Info On The Crested Gecko

adh/smile
  • #1
Hey guys,

I've been researching a lot on crested geckos lately in hopes of getting one. I have a 10 gallon tank sitting in my closet right now and I want to do something with it. I already know all about fish, so I've researched into reptiles. The crested gecko seems to me a good place to begin if I actually end up getting started in the reptile hobby.

Articles online say a 10 gallon is too small for an adult gecko, 20 gallon long is best. Yet they also say 2-3 geckos can go in a 20 gallon long. Tanks are placed vertically for height of course. This doesn't seem to match up. What's going on here? Thanks

P.S. I'm also not sure how much of you guys do reptile stuff because this is a fish forum, but I thought I'd ask.
 
Claire Bear
  • #2
Hi, I raised some Baslisks, a crested gecko, and a leopard gecko at various times. The good thing about the crested is they are very gentle and you can start a baby in a 10 gallon and handle daily once he is there for a bit. Don't do vertical but keep it horizontal. Get some decorations and make sure you purchase crested gecko food. They are great pets!
 
Graciemae1234
  • #3
Hi, I have a crested gecko and I recommend a 20 gallon long (flipped vertically of course!) for 1 adult crested gecko. I don't recommend putting more than one in the same tank as that can be very tricky and stressful even for more advanced keepers. You could get a juvenile/baby for the ten gallon but you would need to upgrade once it gets bigger. If you have any other questions feel free to ask.
 
adh/smile
  • Thread Starter
  • #4
Thank you both for replying!
Hi, I raised some Baslisks, a crested gecko, and a leopard gecko at various times. The good thing about the crested is they are very gentle and you can start a baby in a 10 gallon and handle daily once he is there for a bit. Don't do vertical but keep it horizontal. Get some decorations and make sure you purchase crested gecko food. They are great pets!
I have read that a baby can be in a 10 gallon. Why have it be horizontal? I thought crested geckos needed height so you'd have to flip the tank vertically. I've watched some amazing diy videos on how to turn a horizontal aquarium tank into a vertical... terrarium (is that the right word?).
Hi, I have a crested gecko and I recommend a 20 gallon long (flipped vertically of course!) for 1 adult crested gecko. I don't recommend putting more than one in the same tank as that can be very tricky and stressful even for more advanced keepers. You could get a juvenile/baby for the ten gallon but you would need to upgrade once it gets bigger. If you have any other questions feel free to ask.
Thanks for confirming my suspicions about the 10 vs. 20 long.

What do they need as far as heating and humidity. What I've read hints at they would be fine at room temperature between high 60's to the 70s with a good spray of water twice a day for humidity. What do you guys do? Can you post pictures of your geckos and their enclosures?
 
Graciemae1234
  • #5

IMG_20180317_132631.jpg You want it to be more horizontal for a baby since they are more prone to jumping out of nowhere and you don't want it to get injured falling from a high place. You still want to make sure you have plants and hides for them though. The minimum temp for crested geckos is 60 and the maximum is 80 so I keep mine at room temp (which is about 70). Since my gecko is still a baby/juvenile I keep it in a tub that has plenty of ventilation. (I choose a tub instead of a tank because I didn't want to have to buy a small tank and then upgrade it.) Once my crested gecko is big enough I'm moving is to a 20 gallon tall. Since I have my crested gecko in a tub vs. a tank I find I only have to spray it once at night. If you use a tank you will probably have to spray it twice a day. Also, if your house doesn't quite stay 70-80 degrees you could use a heating pad with a thermostat set to like 75 (do not use heating pads on plastic tubs of course!) make sure if you use the heating pad you use a thermostat otherwise it will hurt your gecko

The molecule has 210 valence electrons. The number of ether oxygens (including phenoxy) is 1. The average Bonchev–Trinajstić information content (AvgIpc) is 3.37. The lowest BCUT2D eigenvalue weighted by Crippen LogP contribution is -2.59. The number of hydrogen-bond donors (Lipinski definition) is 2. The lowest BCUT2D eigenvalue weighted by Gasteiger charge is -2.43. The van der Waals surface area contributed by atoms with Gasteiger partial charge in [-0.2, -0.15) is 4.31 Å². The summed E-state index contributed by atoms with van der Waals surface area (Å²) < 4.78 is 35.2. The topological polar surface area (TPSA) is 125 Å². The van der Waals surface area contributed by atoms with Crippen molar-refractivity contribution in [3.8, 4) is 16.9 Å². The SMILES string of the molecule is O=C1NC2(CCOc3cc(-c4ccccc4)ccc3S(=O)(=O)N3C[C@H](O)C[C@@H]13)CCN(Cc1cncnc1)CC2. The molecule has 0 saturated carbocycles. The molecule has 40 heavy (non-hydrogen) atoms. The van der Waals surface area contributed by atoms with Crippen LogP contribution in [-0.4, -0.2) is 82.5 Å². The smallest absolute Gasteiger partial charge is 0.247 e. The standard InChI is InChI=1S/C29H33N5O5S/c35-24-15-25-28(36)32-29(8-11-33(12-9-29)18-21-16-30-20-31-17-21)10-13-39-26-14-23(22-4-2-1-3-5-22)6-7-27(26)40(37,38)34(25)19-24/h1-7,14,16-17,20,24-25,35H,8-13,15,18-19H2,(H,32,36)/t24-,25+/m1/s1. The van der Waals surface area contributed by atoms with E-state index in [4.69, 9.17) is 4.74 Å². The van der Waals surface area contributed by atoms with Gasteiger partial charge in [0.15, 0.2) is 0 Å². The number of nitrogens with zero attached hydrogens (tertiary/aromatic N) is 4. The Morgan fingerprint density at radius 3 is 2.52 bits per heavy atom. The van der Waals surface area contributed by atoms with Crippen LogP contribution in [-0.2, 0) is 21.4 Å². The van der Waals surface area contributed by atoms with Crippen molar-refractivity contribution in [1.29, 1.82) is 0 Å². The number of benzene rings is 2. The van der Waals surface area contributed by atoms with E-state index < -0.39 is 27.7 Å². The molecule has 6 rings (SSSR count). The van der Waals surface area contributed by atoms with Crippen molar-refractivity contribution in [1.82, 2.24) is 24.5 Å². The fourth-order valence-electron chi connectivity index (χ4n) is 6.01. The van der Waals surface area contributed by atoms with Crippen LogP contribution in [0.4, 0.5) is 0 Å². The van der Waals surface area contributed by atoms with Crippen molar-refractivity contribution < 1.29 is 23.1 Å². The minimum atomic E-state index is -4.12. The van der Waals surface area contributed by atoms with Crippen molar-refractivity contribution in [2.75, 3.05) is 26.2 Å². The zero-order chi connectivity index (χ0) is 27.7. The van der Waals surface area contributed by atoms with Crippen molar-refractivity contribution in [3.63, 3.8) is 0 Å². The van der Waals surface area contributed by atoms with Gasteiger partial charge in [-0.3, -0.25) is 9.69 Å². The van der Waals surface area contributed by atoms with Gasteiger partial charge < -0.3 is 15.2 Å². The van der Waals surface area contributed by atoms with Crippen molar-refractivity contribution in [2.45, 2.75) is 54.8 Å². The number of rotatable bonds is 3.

369259-2214629d131f8227c7bc1b7a3cda6728.jpg

369260-1a428fda34224e780f75b3948e03e5ad.jpg .

He is getting upgraded soon.
 
Graciemae1234
  • #6
Sorry about the pictures messing up the text hopefully it's still readable.
 
adh/smile
  • Thread Starter
  • #7
AW! He is so cute, I love him! That's smart to keep him in a tub while he's still little.

What do you use to keep track of the humidity?

My house temperature varies from high 60s - low 70s degrees Fahrenheit depending on the season. Would those temps be ok for a gecko? I'm all about saving money so if I could get away without buying a heating pad that would be great!

Also, where can you buy a crested gecko? I live about an hour away from any pet stores which are a PetCo and PetSmart and I don't really want to buy reptiles or any animals from them. I have looked around online to see if I could order a gecko and have it shipped to me, but I haven't been very diligent about that and don't like the pricing of shipping.
 
Claire Bear
  • #8
Buy the humidity and temp stick ons-not super expensive but accurate. Watch the tail because if you accidentally remove it (they will drop it to get away) they do not grow new ones.
 
Graciemae1234
  • #9
Those temps would be fine but you definitely want to make sure it doesn't get too cold at night. For temp and humidity, you can get one of these-
Keep in mind that if you keep it in cooler temps it might grow a teeny bit slower(make sure you keep the temp under 80 F at all times though)
I agree with you not buying animals from Petco/Petsmart. Maybe you could try looking on craigslist. That is where I got mine.
 
Graciemae1234
  • #10
Also if it gets any lower than 65 F I would move it into a warmer room or get a heating pad.
 
adh/smile
  • Thread Starter
  • #11